Imagine a demon hag with sunken eyes, a deep black hooded cloak, and long boney fingers following me around, sounding alarm bells, and making me second-guess my every move. That’s how I pictured my anxiety and our lopsided relationship. Something needed to change.
An apology is usually reserved for some form of wrong-doing or disrespect, intentionally or unintentionally. If you’re not doing anything wrong, then there’s no need to apologize. If you’re like me, you know that’s much easier said than done. There are a lot of reasons you may be an over apologizer, but it doesn’t have to be a life-long identity.
Do you have a friend in your life you consider the “strong friend”? You may not use that label, but may have used descriptors such as reliable, understanding, problem-solver, gives solid advice, always knows what to say, and has it all together. This friend has your back, is your cheerleader, very comforting and supportive, and a good listener. All done without asking for reciprocation. Does that sound like someone you know or, does that sound like you? That friend is probably exhausted.
“Stay grounded” it’s a common phrase we hear. Depending on the situation, this could mean: be present and stop a cycle of negative thoughts, be more realistic and stop idealizing, or establish a connection with the earth. We’re going to focus on the first point, being present and interrupting negative thoughts.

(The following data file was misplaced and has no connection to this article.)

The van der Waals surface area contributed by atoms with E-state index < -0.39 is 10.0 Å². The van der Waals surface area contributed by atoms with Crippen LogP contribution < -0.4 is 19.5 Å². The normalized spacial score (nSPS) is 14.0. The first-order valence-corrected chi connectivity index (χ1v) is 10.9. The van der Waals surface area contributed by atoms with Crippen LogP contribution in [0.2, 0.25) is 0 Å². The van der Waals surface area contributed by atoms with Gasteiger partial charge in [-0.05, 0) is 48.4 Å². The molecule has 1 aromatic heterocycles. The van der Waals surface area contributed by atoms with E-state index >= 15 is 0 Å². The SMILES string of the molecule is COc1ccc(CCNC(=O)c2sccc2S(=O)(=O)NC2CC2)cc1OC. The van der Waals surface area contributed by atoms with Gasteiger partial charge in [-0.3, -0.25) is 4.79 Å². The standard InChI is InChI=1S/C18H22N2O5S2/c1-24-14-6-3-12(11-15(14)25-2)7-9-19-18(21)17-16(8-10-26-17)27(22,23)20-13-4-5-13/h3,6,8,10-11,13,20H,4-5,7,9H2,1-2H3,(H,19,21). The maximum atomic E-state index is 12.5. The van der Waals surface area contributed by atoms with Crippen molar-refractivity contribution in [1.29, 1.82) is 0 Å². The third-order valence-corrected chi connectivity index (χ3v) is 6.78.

In honor of World Mental Health, please enjoy a guest post brought to you by Johnzelle Anderson, therapist, and writer with a passion for helping young people through life’s challenges. Johnzelle will identify some areas of life that deplete our energy and how we can protect it in a world that’s always on the go.
I hate to say it, but I am a party pooper. Not for your parties, my own. Social anxiety affects many facets of my life; it does not take a break on my birthday.
“I appreciate you, my love. I appreciate that you allow your texts to go unanswered for weeks at a time. I appreciate you giving me space when I feel the walls are closing in on me. I appreciate you forcing your way into my mind when I have been quiet for too long. And I appreciate your reassuring hand when my thoughts tell me to push you away and my actions carry out this order accordingly.”
“Have you ever been depressed?” 32,000 feet in the air, my mom turned to me, clear-eyed and interested, and asked me this question.
I thought to myself she doesn’t know? Well, of course, she doesn’t. I don’t exactly broadcast my mental health the way I should. Staring out the plane window, I took a deep breath and responded plainly with “yes.”
In the seventh installment of Awkward, Anxious, and Average, Jayla is dreading celebrating the New Year.
Everyday noises can send a searing pain through my head and neck, increase my anxiety, or make me incredibly irritable. It is not a fun experience. I knew going to this concert would be a challenge but my excitement and forgetfulness overshadowed my need to be prepared.